I walk through Darlington town centre most Wednesday mornings at 8.30 and notice some, not many, businesses are open for business. Observing these businesses later in the day I noticed that they are the busiest.
Traditional trading times the UK is 9-5 but this is not a rule or a law. You should be open and be ready for customers before 9 am or earlier. The windows should be clean, stock refreshed, lights on and the shop clean and tidy, staff ready to serve.
In a past chapter in my life, I ran a retail outlet and later a restaurant. The retail outlet was open early, if it was warm the doors would be open, a couple of potted plants outside and my signature – the pavement brushed and swilled with water. This activity actually attracts attention and gives a good impression of an ‘on the ball’ business, its actually free advertising and great for staff positive mentality. Activity attracts activity.
In an office environment, the same applies, get the staff in early, let them go early or give extra time off in lieu or build it into the employment contract. They should be ready to take calls and conduct meetings at 9 am (or before) rather than just get going after a coffee at 9.45 ish.
Back to my observed stars in Darlington, the businesses I noticed were Savers, Relish, Alfornos and Taylors. All successful expanding businesses.
If you are stumbling through the door at 9 am, hanging around outside, the keyholder is not there and the entrance is messy it won’t take much to instigate the above and the results will be great – all for free, just a little time and effort. The early bird gets the worm.
As inane and boring and frustrating as it is Social Media is a must, must, must for businesses – most anyway.
You may have gathered that I dislike Social Media but why do I tell ALL my customers to be on it. Powerful is an underestimated description of SS. Smartphones are awfully intruding and we have stories of seeing people at dinner all looking at phones, I’m guilty too, but they are brilliant and if you’re a business who offers a service or product, for obvious reasons you should be represented.
The key is to not throw information out and hope it sticks. First, decide who you want to communicate with and adjust your activity and content to pull-in the target then plan a time and action plan to start publishing content.
For example, we manage all the SS for a manufacturing and restoration company. We set the content to attract customers from further afield (specific towns) and to attract a higher end appreciative type of customer -bigger spenders. We have now achieved this attracting customer with high-end furniture for restoration using better wording, mentioning high-end brands and painting a picture that our client is a high-end provider. We use a mix of SEO and content to SS. The results are attracting the exact customer profile in the area we want. And ongoing. This customer spends zero on advertising and all the business comes via the website.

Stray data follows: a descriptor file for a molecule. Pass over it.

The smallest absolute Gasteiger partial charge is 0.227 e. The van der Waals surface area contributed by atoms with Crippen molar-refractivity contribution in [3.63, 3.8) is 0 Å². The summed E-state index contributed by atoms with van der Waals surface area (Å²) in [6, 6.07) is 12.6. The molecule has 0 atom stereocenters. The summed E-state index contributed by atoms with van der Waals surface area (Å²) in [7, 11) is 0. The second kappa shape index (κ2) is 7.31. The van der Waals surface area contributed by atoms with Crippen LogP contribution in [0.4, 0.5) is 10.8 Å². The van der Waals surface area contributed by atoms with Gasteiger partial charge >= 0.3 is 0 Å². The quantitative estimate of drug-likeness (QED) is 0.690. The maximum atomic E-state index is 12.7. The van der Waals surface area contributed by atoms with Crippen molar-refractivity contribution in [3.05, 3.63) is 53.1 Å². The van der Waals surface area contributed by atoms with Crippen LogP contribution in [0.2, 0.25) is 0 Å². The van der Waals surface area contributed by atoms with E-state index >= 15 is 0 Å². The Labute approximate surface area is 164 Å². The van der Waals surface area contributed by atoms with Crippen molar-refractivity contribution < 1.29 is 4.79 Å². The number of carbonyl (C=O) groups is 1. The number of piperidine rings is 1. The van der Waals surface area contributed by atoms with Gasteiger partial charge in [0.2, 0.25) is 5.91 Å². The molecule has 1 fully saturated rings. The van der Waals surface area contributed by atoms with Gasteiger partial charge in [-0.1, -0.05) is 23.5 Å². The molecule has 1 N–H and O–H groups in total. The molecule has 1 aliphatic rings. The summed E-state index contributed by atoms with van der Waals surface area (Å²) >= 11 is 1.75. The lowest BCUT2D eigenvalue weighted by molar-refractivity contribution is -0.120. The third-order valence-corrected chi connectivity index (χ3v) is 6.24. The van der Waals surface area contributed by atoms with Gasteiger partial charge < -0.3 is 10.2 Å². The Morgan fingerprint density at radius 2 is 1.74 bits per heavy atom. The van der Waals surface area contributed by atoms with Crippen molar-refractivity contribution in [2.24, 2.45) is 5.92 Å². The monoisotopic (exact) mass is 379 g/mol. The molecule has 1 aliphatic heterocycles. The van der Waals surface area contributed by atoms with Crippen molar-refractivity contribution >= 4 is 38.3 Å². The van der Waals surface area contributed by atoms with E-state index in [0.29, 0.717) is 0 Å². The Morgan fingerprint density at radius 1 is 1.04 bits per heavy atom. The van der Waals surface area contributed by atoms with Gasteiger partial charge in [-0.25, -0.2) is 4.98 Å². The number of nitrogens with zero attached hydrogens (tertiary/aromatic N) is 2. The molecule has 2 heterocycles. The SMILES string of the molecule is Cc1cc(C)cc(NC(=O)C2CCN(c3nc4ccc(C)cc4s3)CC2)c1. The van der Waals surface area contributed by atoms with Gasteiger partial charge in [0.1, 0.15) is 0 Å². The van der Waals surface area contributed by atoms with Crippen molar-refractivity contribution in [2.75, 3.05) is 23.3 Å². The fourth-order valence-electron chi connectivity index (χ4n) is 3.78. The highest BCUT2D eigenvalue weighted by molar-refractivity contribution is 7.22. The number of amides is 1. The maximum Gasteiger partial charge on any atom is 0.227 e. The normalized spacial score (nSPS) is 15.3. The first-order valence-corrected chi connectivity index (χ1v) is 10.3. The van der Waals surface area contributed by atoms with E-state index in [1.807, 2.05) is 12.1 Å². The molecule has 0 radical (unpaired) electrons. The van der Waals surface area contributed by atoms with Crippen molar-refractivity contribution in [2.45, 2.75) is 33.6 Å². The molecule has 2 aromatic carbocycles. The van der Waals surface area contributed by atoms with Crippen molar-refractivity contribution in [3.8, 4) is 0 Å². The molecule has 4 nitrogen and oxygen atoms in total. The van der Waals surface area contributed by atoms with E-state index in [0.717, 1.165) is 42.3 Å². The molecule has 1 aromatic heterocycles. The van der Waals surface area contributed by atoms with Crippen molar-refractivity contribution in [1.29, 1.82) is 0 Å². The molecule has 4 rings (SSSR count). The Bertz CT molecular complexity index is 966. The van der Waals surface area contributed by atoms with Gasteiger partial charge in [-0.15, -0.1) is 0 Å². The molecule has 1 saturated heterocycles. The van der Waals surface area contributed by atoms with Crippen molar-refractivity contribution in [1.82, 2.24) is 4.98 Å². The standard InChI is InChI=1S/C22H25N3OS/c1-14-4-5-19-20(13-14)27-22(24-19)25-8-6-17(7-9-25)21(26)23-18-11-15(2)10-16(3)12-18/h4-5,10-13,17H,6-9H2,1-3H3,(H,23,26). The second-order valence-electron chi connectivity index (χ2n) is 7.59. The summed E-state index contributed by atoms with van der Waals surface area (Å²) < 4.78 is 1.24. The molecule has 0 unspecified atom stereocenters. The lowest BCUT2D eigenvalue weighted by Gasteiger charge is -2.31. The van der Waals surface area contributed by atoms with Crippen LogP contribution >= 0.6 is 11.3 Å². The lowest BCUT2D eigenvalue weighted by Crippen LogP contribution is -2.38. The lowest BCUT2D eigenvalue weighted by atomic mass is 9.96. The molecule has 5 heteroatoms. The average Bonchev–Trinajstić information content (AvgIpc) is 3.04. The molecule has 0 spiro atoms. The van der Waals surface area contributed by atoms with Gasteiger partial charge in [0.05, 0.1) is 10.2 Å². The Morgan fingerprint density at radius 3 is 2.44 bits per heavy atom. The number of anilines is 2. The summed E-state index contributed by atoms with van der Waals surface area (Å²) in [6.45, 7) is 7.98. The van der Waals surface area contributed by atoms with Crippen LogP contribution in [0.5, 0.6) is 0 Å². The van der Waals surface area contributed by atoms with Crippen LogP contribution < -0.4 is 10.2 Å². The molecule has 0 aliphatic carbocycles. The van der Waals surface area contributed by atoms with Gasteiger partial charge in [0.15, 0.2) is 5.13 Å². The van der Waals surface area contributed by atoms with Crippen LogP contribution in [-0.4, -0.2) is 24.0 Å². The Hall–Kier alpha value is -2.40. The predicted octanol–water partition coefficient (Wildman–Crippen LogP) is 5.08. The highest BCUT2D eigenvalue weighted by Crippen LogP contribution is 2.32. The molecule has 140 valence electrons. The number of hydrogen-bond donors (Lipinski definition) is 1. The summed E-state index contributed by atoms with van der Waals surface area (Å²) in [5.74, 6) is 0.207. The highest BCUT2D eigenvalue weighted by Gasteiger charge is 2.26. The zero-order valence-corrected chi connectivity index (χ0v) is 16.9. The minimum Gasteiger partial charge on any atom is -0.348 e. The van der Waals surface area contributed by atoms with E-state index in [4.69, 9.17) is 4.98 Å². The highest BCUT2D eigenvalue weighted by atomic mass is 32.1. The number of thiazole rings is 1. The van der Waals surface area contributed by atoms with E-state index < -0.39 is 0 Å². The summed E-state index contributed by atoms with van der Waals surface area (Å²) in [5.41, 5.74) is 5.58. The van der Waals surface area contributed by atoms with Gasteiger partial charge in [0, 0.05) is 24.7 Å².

If you want us to look at your marketing – let us know here and well book a chat.
Keep the images in WordPress a nice size – Google like it and will rank your website higher.
If your site is a little slow to load its often caused by large images. They are easily reduced within WordPress – a good size is 400 to 1000 pixels wide. Faster loading site are ranked higher as this produces a better visitor experience for your site visitors – Google like this.
Do this: Go to Media, select images, select the month (I start with the oldest), edit and re-size, click Scale.
Back in the 1990’s when I first started working with websites I always told customers to make sure they update often – most didn’t.
I now work on customers website to do this for them.
Here are a few tips to help you really make your website work:
1 – Shocking – actually look at it. Some of my customers never look at their own sites (you know who you are Jo :-)). You really need to know what’s on it, how to navigate it and does it work.
2 – Update it with an insight as to what you’re doing, your offer etc. Think about what your customers will find useful – not pictures of you at an award do. Useful stuff like when you’re open, your location and directions, guarantee you offer and FAQ’s etc.
3 – Smooth navigation – make it easy to navigate. Respond to customers questions, make it easy to contact you.
4 – Evolve – everything is changing all the time. Reflect this on your site, talk to your prospective customers.
5 – Who is your target market. Speak to them and make sure your offer is directed to your target market.
I’m often asked by new startups and recently started businesses for help – usually to market a product or get more customers.
The first thing you need to do is actually have a product – sounds odd but you must formulate your offer and how it is useful, why is it a good offer and to explain your offer to a prospective customer in a way they understand. How it works and the benefits. A prospective customer is not interested in how a widget is made but he or she will be interested in how it will benefit them. How to attract new customers comes next.
An elevator pitch/script is what you need; to explain your offer and also lots of mini elevator scripts to fill in the gaps to simply explain what your offer does and why its good – remember to demonstrate what the benefits are to your prospective customer. Here is a link to how to construct an elevator script.
So if I ask you what your business does you can tell me in 30 seconds what it does, I understand it (I’m not too bright) and understand the benefits of buying from you.
- Put together a simple product sheet that bullet points the features and benefits.
- The elevator script follows this product sheet.
- Include price points, contact and any offers you want to offer.
Now you’re ready to look to engage with prospective customers.